Source : AfrobeatRadio
Judges at the International Criminal Tribunal for Rwanda in Arusha Tanzania have removed Peter Erlinder, law professor at William Mitchell College of Law in Minnesota, and defense counsel for a major Rwandan genocide suspect, Maj. Aloys Ntabakuze. Mr. Erlinder was removed because he refused to continue the case. Mr. Erlinder said he did not appear because he feared his life would be in danger from the Rwandan government. Tribunal spokesman, Roland Amoussouga, called Mr. Erlinder’s claims an “excuse” and his conduct “unprofessional.” “He is no longer a counselor in the tribunal here,” and that “He has no standing.”
AfrobeatRadio’s Wuyi Jacobs spoke to Peter Erlinder:
AR/Wuyi Jacobs: How would you responds to the ICTR sanctions on you for not returning to Arusha, Tanzania?
Peter Erlinder: Well, I believe that returning to Arusha puts my life in danger or my liberty at danger and I asked for security, and assurances from the Rwanda government that my safety will be protected through the United Nations, and, they weren’t able to provide me with that. But even if I had been provided with that, I continue to suffer psychological reactions to my detention in Rwanda, and I am not sure I could’ve functioned well as lawyer for my client.
I requested that the tribunal allow me to appear for the four hours, this is only four hours after eight years of this trial, keep in mind, to allow me make my final argument by video. The tribunal has allowed many witnesses to appear by video. It’s a very common thing. Or to allow me to make the arguement in the Hague, which is where the Appeals chamber is based. They denied that, insisted that I appear in person, which is, I think putting my life at risk.
They also denied postponing the hearing until June, which is when my co-counsel, who doesn’t face the same threats that I do, could have been able to make the arguement. He had been ill, and had actually been in an accident. Or to allow me to replace him with another lawyer who would also not be under threat. So it’s not just a question of my not appearing there, it’s the court not being willing to accept any of the other alternatives that will not require me to place my life at risk.
I also have to add, that my client waived my appearance at the hearing and was willing to go forward himself because he’s been found not guilty of fully ninety-five percent of the charges against him, and there are four rather small incidents remaining in the case. We’ve had them fully briefed. He shouldn’t have been convicted of them because they’re incidents that were not charged in the indictment. And he waived my presence at the hearing and was prepared to go forward himself, but the chamber will not permit him to do so.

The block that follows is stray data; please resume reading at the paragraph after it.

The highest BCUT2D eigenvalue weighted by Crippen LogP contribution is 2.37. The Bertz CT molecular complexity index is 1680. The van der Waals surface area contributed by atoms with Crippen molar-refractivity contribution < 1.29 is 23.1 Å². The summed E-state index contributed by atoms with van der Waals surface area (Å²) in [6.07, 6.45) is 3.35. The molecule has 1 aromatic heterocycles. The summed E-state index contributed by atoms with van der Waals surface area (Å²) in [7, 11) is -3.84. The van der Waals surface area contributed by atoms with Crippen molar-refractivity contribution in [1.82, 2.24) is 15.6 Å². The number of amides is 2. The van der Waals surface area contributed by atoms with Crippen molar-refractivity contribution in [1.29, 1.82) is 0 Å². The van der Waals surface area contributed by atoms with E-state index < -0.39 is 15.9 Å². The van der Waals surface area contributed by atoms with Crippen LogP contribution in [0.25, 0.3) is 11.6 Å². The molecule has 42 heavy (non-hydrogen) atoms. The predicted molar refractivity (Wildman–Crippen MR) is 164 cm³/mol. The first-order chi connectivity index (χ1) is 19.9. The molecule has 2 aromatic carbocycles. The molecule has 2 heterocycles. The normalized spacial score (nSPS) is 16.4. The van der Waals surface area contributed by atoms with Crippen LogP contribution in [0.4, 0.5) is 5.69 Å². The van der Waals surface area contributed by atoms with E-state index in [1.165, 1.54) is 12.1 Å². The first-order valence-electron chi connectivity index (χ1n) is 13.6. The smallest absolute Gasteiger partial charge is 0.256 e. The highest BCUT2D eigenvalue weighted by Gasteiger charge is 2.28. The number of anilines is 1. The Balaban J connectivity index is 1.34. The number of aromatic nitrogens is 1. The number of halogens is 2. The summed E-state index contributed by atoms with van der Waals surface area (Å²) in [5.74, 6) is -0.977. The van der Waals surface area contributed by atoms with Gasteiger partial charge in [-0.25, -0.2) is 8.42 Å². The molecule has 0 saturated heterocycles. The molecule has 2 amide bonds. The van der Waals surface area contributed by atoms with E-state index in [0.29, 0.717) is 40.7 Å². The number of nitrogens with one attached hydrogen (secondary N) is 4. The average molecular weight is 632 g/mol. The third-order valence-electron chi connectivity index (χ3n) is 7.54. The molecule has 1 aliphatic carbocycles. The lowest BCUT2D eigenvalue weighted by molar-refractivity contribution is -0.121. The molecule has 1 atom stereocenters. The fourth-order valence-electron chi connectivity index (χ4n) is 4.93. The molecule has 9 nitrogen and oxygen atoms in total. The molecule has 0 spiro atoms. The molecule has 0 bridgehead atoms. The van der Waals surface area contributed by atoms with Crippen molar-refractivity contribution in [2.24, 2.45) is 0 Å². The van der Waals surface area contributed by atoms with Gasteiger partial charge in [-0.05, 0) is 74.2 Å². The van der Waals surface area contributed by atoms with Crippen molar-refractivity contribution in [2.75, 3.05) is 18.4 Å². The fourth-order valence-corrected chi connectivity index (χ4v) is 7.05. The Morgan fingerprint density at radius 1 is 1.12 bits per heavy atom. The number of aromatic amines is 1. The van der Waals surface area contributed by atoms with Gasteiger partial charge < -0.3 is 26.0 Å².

AR: What is the impact of this sanction on the case?
Peter Erlinder: The impact on the case is likely not to be very much at all. It’s, as I mention, a four hour oral argument and for relatively minor issues after eight years of trial.
AR: Can you give us a brief summary of what’s going on here?
Peter Erlinder: Well, the Rwanda tribunal is the only tribunal in history that’s been given the mandate of prosecuting all of the crimes that occurred during the war and has prosecuted only the side that lost the war. That means that either this is the only war in history in which only one side committed crimes or, like the Nuremberg and the Tokyo tribunals, it’s a tribunal that’s being manipulated in order to shift all of the blame to one side.
My client and his other co-defendants were found not guilty of conspiracy to commit Genocide because I found evidence in UN files, to which I am the only lawyer that had access, that show that the side that won the war, the current government, actually is responsible for many of the crimes that were committed during the Rwanda Genocide, and actually was responsible for triggering the Rwanda Genocide, and they had the military capability to stop the mass killings and refused to do so because they were winning the war.
That isn’t my conclusion. That’s what the conclusions were in the UN documents. I put those into evidence. My client was acquitted of conspiracy to commit Genocide, as were the other military officers. I put that evidence before the trial chamber. They were acquitted, and in the course of explaining to the Appeals chamber why it was that I thought I was under threat in returning to Arusha. I explained that Paul Kagame had issued a wanted dead or alive order for me, that we were able to confirm that my arrest in Rwanda was based, in reality, upon the fact that I had the evidence showing that Kagame had assassinated the previous two presidents, and the RPF was actually responsible for many of the crimes during the Genocide, which was confirmed by the former prosecutor for the ICTR, Carla Del Ponte, and was then later confirmed by the United Nations Commissioner for Human Rights and the Mapping Report in October 2010. And it was actually because I put that evidence before the court that implicated the RPF as the guilty party.
That was what in my opinion caused them to take the action that they did. Not because I commited some professional misconduct, because, no lawyer’s required to put their life at risk for their professional work.